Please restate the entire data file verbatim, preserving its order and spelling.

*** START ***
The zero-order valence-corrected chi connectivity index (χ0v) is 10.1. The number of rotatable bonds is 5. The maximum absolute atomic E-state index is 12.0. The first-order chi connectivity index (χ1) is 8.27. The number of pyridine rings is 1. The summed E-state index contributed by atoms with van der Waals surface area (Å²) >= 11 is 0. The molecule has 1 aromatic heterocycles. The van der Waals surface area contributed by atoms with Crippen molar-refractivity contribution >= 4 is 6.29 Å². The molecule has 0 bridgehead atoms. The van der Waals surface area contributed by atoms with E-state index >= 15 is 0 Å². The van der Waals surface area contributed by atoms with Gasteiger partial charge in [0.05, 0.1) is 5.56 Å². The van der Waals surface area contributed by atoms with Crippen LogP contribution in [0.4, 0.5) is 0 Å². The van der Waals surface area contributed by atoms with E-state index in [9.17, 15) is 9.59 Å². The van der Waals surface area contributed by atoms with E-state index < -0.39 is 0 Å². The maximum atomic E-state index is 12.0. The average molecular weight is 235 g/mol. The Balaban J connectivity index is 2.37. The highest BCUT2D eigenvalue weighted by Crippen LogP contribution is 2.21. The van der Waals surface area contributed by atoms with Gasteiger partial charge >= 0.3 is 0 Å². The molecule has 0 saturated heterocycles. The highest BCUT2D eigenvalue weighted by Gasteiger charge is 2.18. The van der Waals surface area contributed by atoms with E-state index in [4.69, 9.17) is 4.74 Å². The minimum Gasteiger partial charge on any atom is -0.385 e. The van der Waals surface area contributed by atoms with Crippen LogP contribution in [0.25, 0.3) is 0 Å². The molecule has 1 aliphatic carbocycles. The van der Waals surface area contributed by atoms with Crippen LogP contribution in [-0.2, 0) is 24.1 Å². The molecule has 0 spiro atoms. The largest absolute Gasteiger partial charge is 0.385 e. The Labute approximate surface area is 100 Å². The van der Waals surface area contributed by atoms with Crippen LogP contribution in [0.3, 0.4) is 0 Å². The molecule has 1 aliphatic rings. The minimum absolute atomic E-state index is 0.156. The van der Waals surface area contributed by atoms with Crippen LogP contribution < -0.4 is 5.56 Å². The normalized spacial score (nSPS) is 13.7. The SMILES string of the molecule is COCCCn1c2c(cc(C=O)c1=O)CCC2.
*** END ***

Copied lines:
The zero-order valence-corrected chi connectivity index (χ0v) is 10.1. The number of rotatable bonds is 5. The maximum absolute atomic E-state index is 12.0. The first-order chi connectivity index (χ1) is 8.27. The number of pyridine rings is 1. The summed E-state index contributed by atoms with van der Waals surface area (Å²) >= 11 is 0. The molecule has 1 aromatic heterocycles. The van der Waals surface area contributed by atoms with Crippen molar-refractivity contribution >= 4 is 6.29 Å². The molecule has 0 bridgehead atoms. The van der Waals surface area contributed by atoms with E-state index >= 15 is 0 Å². The van der Waals surface area contributed by atoms with Gasteiger partial charge in [0.05, 0.1) is 5.56 Å². The van der Waals surface area contributed by atoms with Crippen LogP contribution in [0.4, 0.5) is 0 Å². The van der Waals surface area contributed by atoms with E-state index in [9.17, 15) is 9.59 Å². The van der Waals surface area contributed by atoms with E-state index < -0.39 is 0 Å². The maximum atomic E-state index is 12.0. The average molecular weight is 235 g/mol. The Balaban J connectivity index is 2.37. The highest BCUT2D eigenvalue weighted by Crippen LogP contribution is 2.21. The van der Waals surface area contributed by atoms with Gasteiger partial charge >= 0.3 is 0 Å². The molecule has 0 saturated heterocycles. The highest BCUT2D eigenvalue weighted by Gasteiger charge is 2.18. The van der Waals surface area contributed by atoms with E-state index in [4.69, 9.17) is 4.74 Å². The minimum Gasteiger partial charge on any atom is -0.385 e. The van der Waals surface area contributed by atoms with Crippen LogP contribution in [0.25, 0.3) is 0 Å². The molecule has 1 aliphatic carbocycles. The van der Waals surface area contributed by atoms with Crippen LogP contribution in [-0.2, 0) is 24.1 Å². The molecule has 0 spiro atoms. The largest absolute Gasteiger partial charge is 0.385 e. The Labute approximate surface area is 100 Å². The van der Waals surface area contributed by atoms with Crippen LogP contribution in [0.3, 0.4) is 0 Å². The molecule has 1 aliphatic rings. The minimum absolute atomic E-state index is 0.156. The van der Waals surface area contributed by atoms with Crippen LogP contribution < -0.4 is 5.56 Å². The normalized spacial score (nSPS) is 13.7. The SMILES string of the molecule is COCCCn1c2c(cc(C=O)c1=O)CCC2.